Section 2. Satellite Orbits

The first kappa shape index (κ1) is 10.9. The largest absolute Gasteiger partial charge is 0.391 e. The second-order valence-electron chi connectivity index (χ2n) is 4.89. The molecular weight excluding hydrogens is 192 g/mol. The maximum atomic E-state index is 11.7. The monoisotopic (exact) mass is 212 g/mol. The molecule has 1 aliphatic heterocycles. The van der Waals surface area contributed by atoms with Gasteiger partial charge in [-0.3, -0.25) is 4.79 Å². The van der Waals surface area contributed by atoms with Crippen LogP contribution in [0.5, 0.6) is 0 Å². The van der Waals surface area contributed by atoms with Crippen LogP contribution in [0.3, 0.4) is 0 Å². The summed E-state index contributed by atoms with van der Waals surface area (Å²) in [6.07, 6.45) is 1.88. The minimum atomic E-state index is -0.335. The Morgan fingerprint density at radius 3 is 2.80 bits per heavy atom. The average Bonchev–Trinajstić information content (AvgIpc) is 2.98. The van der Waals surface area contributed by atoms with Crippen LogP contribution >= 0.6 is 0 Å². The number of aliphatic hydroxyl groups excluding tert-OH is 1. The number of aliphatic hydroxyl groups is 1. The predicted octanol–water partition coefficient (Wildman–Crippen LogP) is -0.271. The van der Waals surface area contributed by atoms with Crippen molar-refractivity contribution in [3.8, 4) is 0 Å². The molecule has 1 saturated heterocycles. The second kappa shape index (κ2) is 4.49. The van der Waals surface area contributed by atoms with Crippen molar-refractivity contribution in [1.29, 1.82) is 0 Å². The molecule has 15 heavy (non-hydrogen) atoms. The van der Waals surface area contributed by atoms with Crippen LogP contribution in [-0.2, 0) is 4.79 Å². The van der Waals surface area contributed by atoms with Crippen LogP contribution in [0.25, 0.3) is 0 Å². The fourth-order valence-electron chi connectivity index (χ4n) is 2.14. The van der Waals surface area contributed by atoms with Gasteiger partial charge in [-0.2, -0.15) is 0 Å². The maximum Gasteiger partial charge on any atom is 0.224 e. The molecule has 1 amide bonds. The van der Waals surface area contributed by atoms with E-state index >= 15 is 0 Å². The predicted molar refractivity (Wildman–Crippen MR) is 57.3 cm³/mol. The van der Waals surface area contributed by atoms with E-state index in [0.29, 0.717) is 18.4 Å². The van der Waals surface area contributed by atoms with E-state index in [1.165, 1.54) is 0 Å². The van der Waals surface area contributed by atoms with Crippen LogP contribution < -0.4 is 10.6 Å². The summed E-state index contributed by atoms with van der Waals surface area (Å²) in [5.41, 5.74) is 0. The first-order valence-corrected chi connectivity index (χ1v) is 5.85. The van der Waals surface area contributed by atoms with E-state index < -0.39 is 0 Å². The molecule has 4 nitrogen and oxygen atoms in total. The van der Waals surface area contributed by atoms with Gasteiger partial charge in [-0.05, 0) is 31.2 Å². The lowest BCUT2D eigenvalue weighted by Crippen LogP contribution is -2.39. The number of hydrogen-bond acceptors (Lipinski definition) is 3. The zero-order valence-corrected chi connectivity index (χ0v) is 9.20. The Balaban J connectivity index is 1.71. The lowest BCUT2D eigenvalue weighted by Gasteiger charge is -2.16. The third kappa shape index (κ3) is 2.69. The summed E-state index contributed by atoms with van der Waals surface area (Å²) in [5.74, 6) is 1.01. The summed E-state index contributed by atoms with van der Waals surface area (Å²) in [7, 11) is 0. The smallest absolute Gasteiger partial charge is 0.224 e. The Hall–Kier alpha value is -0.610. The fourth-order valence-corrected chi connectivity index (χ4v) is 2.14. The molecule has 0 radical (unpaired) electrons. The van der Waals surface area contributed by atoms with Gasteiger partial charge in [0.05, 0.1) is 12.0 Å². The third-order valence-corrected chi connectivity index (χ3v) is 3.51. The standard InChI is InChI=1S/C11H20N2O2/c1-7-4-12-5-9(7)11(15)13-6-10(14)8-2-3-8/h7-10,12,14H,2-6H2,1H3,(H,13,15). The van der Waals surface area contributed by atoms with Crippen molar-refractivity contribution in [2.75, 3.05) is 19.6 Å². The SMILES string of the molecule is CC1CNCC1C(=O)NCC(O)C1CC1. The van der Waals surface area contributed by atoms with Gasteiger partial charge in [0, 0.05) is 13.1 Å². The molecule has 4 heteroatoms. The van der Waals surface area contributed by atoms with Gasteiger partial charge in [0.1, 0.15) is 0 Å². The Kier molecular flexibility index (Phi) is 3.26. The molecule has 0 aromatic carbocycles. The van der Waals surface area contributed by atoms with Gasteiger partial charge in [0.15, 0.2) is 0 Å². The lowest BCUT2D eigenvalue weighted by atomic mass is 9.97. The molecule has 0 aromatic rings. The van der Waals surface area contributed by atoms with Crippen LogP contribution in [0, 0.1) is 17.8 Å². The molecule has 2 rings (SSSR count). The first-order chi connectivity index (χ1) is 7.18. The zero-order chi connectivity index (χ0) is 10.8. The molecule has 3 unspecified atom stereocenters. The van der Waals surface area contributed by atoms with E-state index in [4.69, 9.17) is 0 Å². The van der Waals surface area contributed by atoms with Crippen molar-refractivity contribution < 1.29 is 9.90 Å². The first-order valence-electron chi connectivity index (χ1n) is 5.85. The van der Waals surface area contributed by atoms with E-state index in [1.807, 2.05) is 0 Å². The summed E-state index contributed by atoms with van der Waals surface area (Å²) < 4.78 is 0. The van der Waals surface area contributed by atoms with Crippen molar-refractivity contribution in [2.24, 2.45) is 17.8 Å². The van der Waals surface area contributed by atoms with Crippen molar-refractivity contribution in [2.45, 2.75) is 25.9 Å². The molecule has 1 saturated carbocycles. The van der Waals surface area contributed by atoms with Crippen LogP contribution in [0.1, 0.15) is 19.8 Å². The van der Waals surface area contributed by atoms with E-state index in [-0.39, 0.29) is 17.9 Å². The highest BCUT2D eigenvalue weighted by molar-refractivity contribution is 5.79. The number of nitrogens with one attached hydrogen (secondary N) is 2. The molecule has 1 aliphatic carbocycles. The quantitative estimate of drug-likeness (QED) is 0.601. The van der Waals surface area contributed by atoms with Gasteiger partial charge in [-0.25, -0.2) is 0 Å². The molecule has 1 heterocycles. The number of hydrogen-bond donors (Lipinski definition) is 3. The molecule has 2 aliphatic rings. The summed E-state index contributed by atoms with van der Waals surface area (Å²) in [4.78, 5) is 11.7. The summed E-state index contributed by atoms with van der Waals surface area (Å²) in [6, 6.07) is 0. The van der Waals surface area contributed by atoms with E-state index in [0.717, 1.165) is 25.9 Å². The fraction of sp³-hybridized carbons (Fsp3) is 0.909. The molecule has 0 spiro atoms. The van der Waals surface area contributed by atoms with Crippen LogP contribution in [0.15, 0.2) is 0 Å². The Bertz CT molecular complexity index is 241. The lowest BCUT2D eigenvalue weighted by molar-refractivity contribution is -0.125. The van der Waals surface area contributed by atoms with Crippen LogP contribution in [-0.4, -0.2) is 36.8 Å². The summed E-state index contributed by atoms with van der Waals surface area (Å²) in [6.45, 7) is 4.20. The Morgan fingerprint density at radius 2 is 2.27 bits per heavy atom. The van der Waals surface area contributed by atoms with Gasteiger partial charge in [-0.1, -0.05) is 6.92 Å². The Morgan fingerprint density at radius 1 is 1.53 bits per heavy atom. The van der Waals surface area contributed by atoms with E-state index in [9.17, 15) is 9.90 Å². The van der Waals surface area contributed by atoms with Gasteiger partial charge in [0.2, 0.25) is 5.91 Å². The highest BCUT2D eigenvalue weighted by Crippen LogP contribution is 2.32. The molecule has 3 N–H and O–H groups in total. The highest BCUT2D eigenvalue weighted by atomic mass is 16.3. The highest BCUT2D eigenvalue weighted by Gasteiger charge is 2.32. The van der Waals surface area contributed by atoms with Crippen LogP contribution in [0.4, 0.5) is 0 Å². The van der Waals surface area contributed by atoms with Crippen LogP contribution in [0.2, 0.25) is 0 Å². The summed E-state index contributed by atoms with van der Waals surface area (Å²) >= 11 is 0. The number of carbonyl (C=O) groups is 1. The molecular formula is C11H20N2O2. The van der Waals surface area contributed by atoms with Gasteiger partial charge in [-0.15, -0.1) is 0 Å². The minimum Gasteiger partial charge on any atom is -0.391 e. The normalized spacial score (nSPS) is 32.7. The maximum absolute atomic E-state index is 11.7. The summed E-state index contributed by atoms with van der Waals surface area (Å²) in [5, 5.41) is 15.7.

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Section 2. Satellite Orbits References • Kidder and Vonder Haar: chapter 2 • Stephens: chapter 1, pp. 25-30 • Rees: chapter 9, pp. 174-192 In order to understand satellites and the remote sounding data obtained by instruments located on satellites, we need to know something about orbital mechanics, especially the orbits in which satellites are constrained to move and the geometry with which they view the Earth. 2.1 Orbital Mechanics The use of satellites as platforms for remote sounding is based on some very fundamental physics. Newton's Laws of Motion and Gravitation (1686) → the basis for classical mechanics Laws of motion: (1) Every body continues in its state of rest or of uniform motion in a straight line unless it is compelled to change that state by a force impressed upon it. (2) The rate of change of momentum is proportional to the impressed force and is in the same direction as that force. d(mv) dv Momentum = mass × velocity, so Law (2) becomes F = = m = a dt dt for constant mass (3) For every action, there is an equal and opposite reaction. Law of gravitation: The force of attraction between any two particles is • proportional to their masses • inversely proportional to the square of the distance between them Gm m i.e. F = 1 2 (treating the masses as points) r 2 where G = gravitational constant = 6.673 × 10-11 Nm2/kg2 ___________________________________________________________________________________ PHY 499S – Earth Observations from Space, Spring Term 2005 (K. Strong) page 2-1 These laws explain how a satellite stays in orbit. Law (1): A satellite would tend to go off in a straight line if no force were applied to it. Law (2): An attractive force makes the satellite deviate from a straight line and orbit Earth. Law of Gravitation: This attractive force is the gravitational force between Earth and the satellite. Gravity provides the inward pull that keeps the satellite in orbit. Assuming a circular orbit, the gravitational force must equal the centripetal force. 2 Gmm mv = E r r 2 where v = tangential velocity r = orbit radius = RE + h (i.e. not the altitude of the orbit) RE = radius of Earth h = altitude of orbit = height above Earth’s surface m = mass of satellite mE = mass of Earth Gm ∴ v = E , so v depends only on the altitude of the orbit (not on the satellite’s mass). r 2πr r r 3 The period of the satellite’s orbit is T = = 2πr = 2π . v GmE GmE Again, this is only dependent on the altitude, increasing as the orbit’s altitude increases. ∆v v∆t ∆v v2 The acceleration of the satellite is determined using ≈ , so a = lim = . v r ∆t→0 ∆t r r θ v ∆ t v r r v r F θ m m v E r v' v' ∆v ___________________________________________________________________________________ PHY 499S – Earth Observations from Space, Spring Term 2005 (K. Strong) page 2-2 Example: The Odin satellite will orbit at ~600 km. ∴ r = 600 + RE = 600 + 6378 (Earth's equatorial radius) = 6978 km (6.673 × 10 −11Nm2 / kg2 ) × (5.974 × 10 24 kg) v = = 7558 m/s ~ 7.6 km/s 6978 × 10 3 m T = 5801 s = 96.7 min Conversely, we can use these equations to calculate the altitude a satellite in geosynchronous orbit. → the higher the satellite the longer the period of its orbit → so moving it high enough will make its orbit match Earth’s rotation rate T 2 r = 3 Gm = 42,166 km, so altitude above surface = 35,788 km E 2π where T = 86,164.1 s = sidereal day, the period of Earth’s rotation with respect to the stars. Kepler's Laws for Orbits So far, we have assumed that satellites travel in circular orbits, but this is not necessarily true in practice. Newton’s Laws can be used to derive the exact form of a satellite’s orbit. However, a simpler approach is to look at Kepler’s Laws, which summarize the results of the full derivation. Kepler’s Laws (1609 for 1,2; 1619 for 3) were based on observations of the motions of planets. (1) All planets travel in elliptical orbits with the Sun at one focus. → defines the shape of orbits (2) The radius from the Sun to the planet sweeps out equal areas in equal times. → determines how orbital position varies in time (3) The square of the period of a planet’s revolution is proportional to the cube of its semimajor axis. → suggests that there is some systematic factor at work For satellites, substitute “satellite” for planet, and “Earth” for Sun. See figure (“94”) – Kepler’s law of equal areas ___________________________________________________________________________________ PHY 499S – Earth Observations from Space, Spring Term 2005 (K. Strong) page 2-3 Ellipse Geometry and Definitions See figure (K&VH 2.2) - elliptical orbit geometry Some geometric terms: perigee - point on the orbit where the satellite is closest to Earth apogee - point on the orbit where the satellite is furthest from Earth semimajor axis - distance from the centre of the ellipse to the apogee or perigee (a) semiminor axis (b) eccentricity - distance from the centre of the ellipse to one focus / semimajor axis (ε) ε = c / a (Note: c is aε in K&VH Figure 2.2) 0 ≤ ε < 1 ε = 0 for a circle Can also show that abc222=+ or b = a 1− ε 2 . Recall the equation describing an ellipse which is centred at the origin of the x-y plane: x2 y2 +=1 , with a > b > 0 a2 b2 However, it is more convenient to move the co-ordinate system such that the origin is at the focus (i.e., the Earth), so that =+ x xp c = yyp We can show (!) that the equation for the ellipse, when converted to polar co-ordinates with the Earth at the origin becomes a()1− ε2 r = 1+ εθcos where r = distance from the satellite to the centre of Earth θ = the true anomaly, and is always measured counterclockwise from the perigee. θ = = − ε At perigee, = 0 so r rperigee a(1 ) . θ π = = + ε At apogee, = so r rapogee a(1 ). This equation describes the shape of the orbit, but not the dynamics of the satellite motion, i.e., we want to find θ(t). ___________________________________________________________________________________ PHY 499S – Earth Observations from Space, Spring Term 2005 (K. Strong) page 2-4 Kepler's Time of Flight Equation A satellite in a circular orbit has a uniform angular velocity. However, a satellite in an elliptical orbit must travel faster when it is closer to Earth. It can be shown that a more general expression for the velocity of an orbiting satellite is 2 1 v = Gm − E r a where the mass of the satellite is negligible relative to the mass of Earth. Kepler’s Second Law can be applied (non-trivial) to calculate the position of a satellite in an elliptical orbit as a function of time. This introduces a new term, the eccentric anomaly, “e”, which is defined by circumscribing the elliptical orbit inside a circle. See figure (K&VH 2.3) - geometric relation between e and θ − ε = − ≡ Time of flight equation: e sin e n(t t p ) M where e = eccentric anomaly ε = eccentricity M = the mean anomaly t = time tp= time of perigee passage (when θ = 0) 2π Gm n = = E = mean motion constant T a3 The eccentric anomaly and the true anomaly are geometrically related by cos e − ε cos θ + ε cos θ = and cos e = . 1 − ε cos e 1+ ε cos θ Can solve for e(t) and hence θ(t) and r(t). ___________________________________________________________________________________ PHY 499S – Earth Observations from Space, Spring Term 2005 (K. Strong) page 2-5 2.2 Co-Ordinate Systems Thus far, we have derived expressions for θ and r as functions of time from a consideration of Newton’s and Kepler’s Laws. A more rigorous treatment would involve applying Newton’s Laws to derive the equations for two-body motion. These equations could then be simplified by • assuming msatellite< mE (for which Kepler’s Laws are exact) • using a reference frame with the origin at the Earth (effectively an inertial frame). Right Ascension-Declination System Now we have θ(t) and r(t) which position the satellite in the plane of the orbit. Next, we need to establish a co-ordinate system to position the orbital plane in space. Introduce the right ascension-declination co-ordinate system (common in astronomy) → z axis is aligned with Earth’s spin axis → x axis points from the centre of the Earth to the Sun at the vernal equinox position (i.e., when the Sun crosses the equatorial plane from the Southern to the Northern hemisphere) → y axis is chosen to make it a right-handed system See figure (K&VH 2.4) - right ascension-declination co-ordinate system Note: the Sun’s apparent path is called the ecliptic. The obliquity of the ecliptic is 23.5°, the same angle as the tilt of the Earth’s axis. Then we can define: declination (δ) is the angular displacement of a point in space measured northward from the equatorial plane right ascension (Ω) is the angular displacement, measured counterclockwise from the x axis, of the projection of the point onto the equatorial plane The Ω-δ system is analogous to latitude and longitude, with δ ~ latitude, giving angular distance north or south of the celestial equator Ω ~ longitude, giving angular distance measured eastward from a reference point on the celestial equator (i.e., from the vernal equinox) See figure (K&VH 2.5) - definition of right ascension and declination See figure (K&VH 2.6) - angles used to orient an orbit in space (for next section) See figure (“95”) – astronomical coordinate system ___________________________________________________________________________________ PHY 499S – Earth Observations from Space, Spring Term 2005 (K.